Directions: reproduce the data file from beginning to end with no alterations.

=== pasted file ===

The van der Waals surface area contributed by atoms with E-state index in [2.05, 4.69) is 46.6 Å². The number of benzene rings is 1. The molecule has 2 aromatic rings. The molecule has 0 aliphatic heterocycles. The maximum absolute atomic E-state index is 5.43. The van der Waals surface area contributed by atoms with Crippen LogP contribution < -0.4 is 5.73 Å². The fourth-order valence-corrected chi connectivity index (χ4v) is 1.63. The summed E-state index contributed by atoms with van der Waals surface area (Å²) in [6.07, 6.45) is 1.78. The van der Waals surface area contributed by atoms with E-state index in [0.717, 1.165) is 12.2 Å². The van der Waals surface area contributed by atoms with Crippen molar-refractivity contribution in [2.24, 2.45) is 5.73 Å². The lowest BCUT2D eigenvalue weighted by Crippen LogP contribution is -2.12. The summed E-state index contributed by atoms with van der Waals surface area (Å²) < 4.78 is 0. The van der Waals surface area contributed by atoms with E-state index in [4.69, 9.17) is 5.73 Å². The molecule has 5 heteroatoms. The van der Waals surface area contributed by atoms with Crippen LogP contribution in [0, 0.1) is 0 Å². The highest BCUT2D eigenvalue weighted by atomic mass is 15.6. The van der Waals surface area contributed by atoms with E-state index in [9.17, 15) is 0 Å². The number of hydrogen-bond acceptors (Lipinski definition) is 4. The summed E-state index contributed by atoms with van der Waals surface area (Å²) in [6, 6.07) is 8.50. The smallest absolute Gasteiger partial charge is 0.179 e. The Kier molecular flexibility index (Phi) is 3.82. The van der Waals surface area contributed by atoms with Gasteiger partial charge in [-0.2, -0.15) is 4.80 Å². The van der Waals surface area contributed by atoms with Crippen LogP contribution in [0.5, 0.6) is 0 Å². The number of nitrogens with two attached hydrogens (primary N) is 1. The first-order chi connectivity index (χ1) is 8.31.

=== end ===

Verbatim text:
The van der Waals surface area contributed by atoms with E-state index in [2.05, 4.69) is 46.6 Å². The number of benzene rings is 1. The molecule has 2 aromatic rings. The molecule has 0 aliphatic heterocycles. The maximum absolute atomic E-state index is 5.43. The van der Waals surface area contributed by atoms with Crippen LogP contribution < -0.4 is 5.73 Å². The fourth-order valence-corrected chi connectivity index (χ4v) is 1.63. The summed E-state index contributed by atoms with van der Waals surface area (Å²) in [6.07, 6.45) is 1.78. The van der Waals surface area contributed by atoms with E-state index in [0.717, 1.165) is 12.2 Å². The van der Waals surface area contributed by atoms with Crippen molar-refractivity contribution in [2.24, 2.45) is 5.73 Å². The lowest BCUT2D eigenvalue weighted by Crippen LogP contribution is -2.12. The summed E-state index contributed by atoms with van der Waals surface area (Å²) < 4.78 is 0. The van der Waals surface area contributed by atoms with E-state index in [4.69, 9.17) is 5.73 Å². The molecule has 5 heteroatoms. The van der Waals surface area contributed by atoms with Crippen LogP contribution in [0, 0.1) is 0 Å². The highest BCUT2D eigenvalue weighted by atomic mass is 15.6. The van der Waals surface area contributed by atoms with E-state index in [9.17, 15) is 0 Å². The number of hydrogen-bond acceptors (Lipinski definition) is 4. The summed E-state index contributed by atoms with van der Waals surface area (Å²) in [6, 6.07) is 8.50. The smallest absolute Gasteiger partial charge is 0.179 e. The Kier molecular flexibility index (Phi) is 3.82. The van der Waals surface area contributed by atoms with Gasteiger partial charge in [-0.2, -0.15) is 4.80 Å². The van der Waals surface area contributed by atoms with Crippen LogP contribution in [0.5, 0.6) is 0 Å². The number of nitrogens with two attached hydrogens (primary N) is 1. The first-order chi connectivity index (χ1) is 8.31.